15+ Basic Georgian Verbs: Easiest Guide

Orignal Blog Post: https://ling-app.com/ka/georgian-verbs/

Want to learn the basics of the Georgian language? There’s no denying that mastering some of the common words and phrases can do you good, but it is not enough for you to connect with the locals in a much meaningful way. If you genuinely want to be understood by the people, then learning the intricacies of the grammatical features can help you out. To start, let’s learn about the Georgian verbs in today’s post!

Most language learners want to become fluent or sound like native speakers of their target language. Some may spend their time using books, listening to native speakers to train their ears, or even go out there and join language exchange programs. Given the developments today, there are also several language learning resources available, and it is up to you to choose which one best fits your needs and level. There are also free downloadable apps like the Ling App, which can help you gain a deep understanding of over 60+ languages.

By using the Ling App, you can learn more about the grammatical aspects in as fast as 10 minutes per day! Today, we will give you an overview of the Georgian verbs, and if you want to dive much deeper into it, we highly recommend downloading the Ling App. If you are interested in that, let’s get it on!

Georgian Verbs: Overview

Unlike the English and European verbs, learning the Georgian verb is one of Georgian grammar’s most challenging and complex parts. You better understand the functions and structures of Georgian verbs first because it is harder to recognize and use the Georgian language without learning the basics.

Georgian verb or ქართული ზმნა (kartuli zmna) has the same meaning and function in English grammar. When we say the word, ‘verb’ describes an action (or an action word). But in the Georgian language, ten tenses are used. There is also an infinitive form of verbs (basic structure of a verb), which means they need to conjugate the word first to form a Georgian verb.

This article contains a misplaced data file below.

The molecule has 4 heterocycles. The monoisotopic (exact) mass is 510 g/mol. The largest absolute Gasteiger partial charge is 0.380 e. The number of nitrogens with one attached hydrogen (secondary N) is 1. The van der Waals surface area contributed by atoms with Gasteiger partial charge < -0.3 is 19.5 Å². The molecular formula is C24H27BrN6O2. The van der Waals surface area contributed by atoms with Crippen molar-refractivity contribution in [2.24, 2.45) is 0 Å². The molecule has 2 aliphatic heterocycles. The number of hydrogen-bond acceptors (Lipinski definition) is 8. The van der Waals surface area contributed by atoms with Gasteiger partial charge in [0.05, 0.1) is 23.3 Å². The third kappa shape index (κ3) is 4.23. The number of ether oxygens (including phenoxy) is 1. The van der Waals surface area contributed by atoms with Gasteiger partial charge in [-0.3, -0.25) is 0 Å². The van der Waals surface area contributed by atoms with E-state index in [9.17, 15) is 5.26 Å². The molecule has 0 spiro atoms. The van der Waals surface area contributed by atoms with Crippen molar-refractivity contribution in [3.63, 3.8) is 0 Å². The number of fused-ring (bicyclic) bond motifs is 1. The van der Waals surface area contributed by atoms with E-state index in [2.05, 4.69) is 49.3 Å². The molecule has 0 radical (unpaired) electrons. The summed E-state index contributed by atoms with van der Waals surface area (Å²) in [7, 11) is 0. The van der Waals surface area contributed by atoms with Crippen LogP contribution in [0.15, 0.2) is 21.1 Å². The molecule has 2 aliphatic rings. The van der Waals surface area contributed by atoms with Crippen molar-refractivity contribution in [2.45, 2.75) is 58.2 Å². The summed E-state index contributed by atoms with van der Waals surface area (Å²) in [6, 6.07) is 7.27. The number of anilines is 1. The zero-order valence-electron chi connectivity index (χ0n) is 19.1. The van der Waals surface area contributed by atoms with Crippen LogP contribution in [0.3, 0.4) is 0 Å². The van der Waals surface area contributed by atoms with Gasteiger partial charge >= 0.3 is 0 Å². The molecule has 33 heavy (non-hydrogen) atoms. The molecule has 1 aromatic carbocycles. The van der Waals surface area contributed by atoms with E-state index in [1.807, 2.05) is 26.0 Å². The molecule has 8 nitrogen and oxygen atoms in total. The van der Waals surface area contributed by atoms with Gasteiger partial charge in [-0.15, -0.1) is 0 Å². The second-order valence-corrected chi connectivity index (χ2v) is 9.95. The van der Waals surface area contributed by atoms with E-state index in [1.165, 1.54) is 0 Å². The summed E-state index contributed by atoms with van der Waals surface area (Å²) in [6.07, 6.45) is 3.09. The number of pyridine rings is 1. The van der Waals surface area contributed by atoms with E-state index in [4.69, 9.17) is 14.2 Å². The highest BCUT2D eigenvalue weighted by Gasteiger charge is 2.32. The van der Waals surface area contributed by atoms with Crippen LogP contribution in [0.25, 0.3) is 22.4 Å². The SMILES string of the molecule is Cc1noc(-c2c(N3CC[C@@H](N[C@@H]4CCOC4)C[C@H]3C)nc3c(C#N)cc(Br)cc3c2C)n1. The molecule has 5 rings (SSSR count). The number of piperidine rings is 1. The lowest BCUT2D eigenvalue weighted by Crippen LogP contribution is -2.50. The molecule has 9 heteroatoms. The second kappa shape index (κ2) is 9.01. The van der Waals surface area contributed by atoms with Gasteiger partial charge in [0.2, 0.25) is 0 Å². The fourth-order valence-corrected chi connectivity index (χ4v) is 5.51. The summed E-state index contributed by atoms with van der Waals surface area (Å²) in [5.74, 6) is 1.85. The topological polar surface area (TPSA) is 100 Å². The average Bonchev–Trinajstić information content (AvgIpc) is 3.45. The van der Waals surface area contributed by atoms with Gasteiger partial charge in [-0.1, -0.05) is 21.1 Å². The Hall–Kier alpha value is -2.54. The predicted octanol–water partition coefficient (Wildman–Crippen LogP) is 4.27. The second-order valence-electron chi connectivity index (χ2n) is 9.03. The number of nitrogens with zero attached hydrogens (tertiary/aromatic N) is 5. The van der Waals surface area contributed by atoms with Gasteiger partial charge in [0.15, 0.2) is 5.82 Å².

For instance, you may need to have these details such as the subject (person or number), direct or indirect object (person or number), tense, aspect, voice, mood, direction and orientation, causative, the version to form a single Georgian verb. The term’ verb screeve’ is used instead of ‘tense, ‘aspect,’ ‘mood,’ and others to identify the structures’ different time frames or moods in Georgian verbs. When we say ‘verb screeve,’ it is verb forms inflected word of a person or number, a set of six verb forms.

Furthermore, verbs in Georgian are divided into four classes: medial verb, intransitive verb, transitive verb, and indirect verb. Georgian verbs have no infinitive form, and there are several irregular verbs in Georgian verb forms.

Verb Conjugation

There are four types of verb conjugation in Georgian verbs. It would help to memorize the conjugation series and pattern type because it has its group. Below are the sample patterns and structures of Georgian verbs:

Note: Verbs in Georgian must include various particles such as suffixes (suffixal nominal marker obligatory, suffixal passive marker, and thematic suffix), prefixes, causative marker, imperfective marker, passive marker, nominal markers, auxiliary verb, and other types of affixes. These affixes express the meaning of the verb form and a particular tense in the Georgian language.

For example:

გააკეთებს (he/she will do)

Below is the breakdown of the sentence:

გა- is a preverb, it defines the verb’s main meaning.

— is a pre radical vowel (the vowel that is found between the subject prefix and verbal stem), the use of which is complicated

-კეთ- is the root of the verb

-ებ — is the present/future stem formant

-ს -is the person marker, here -ს denotes the third person singular

If you change the preverb in the given sentence above from გა– to შე– the meaning would change to he/she will repair (შეაკეთებს).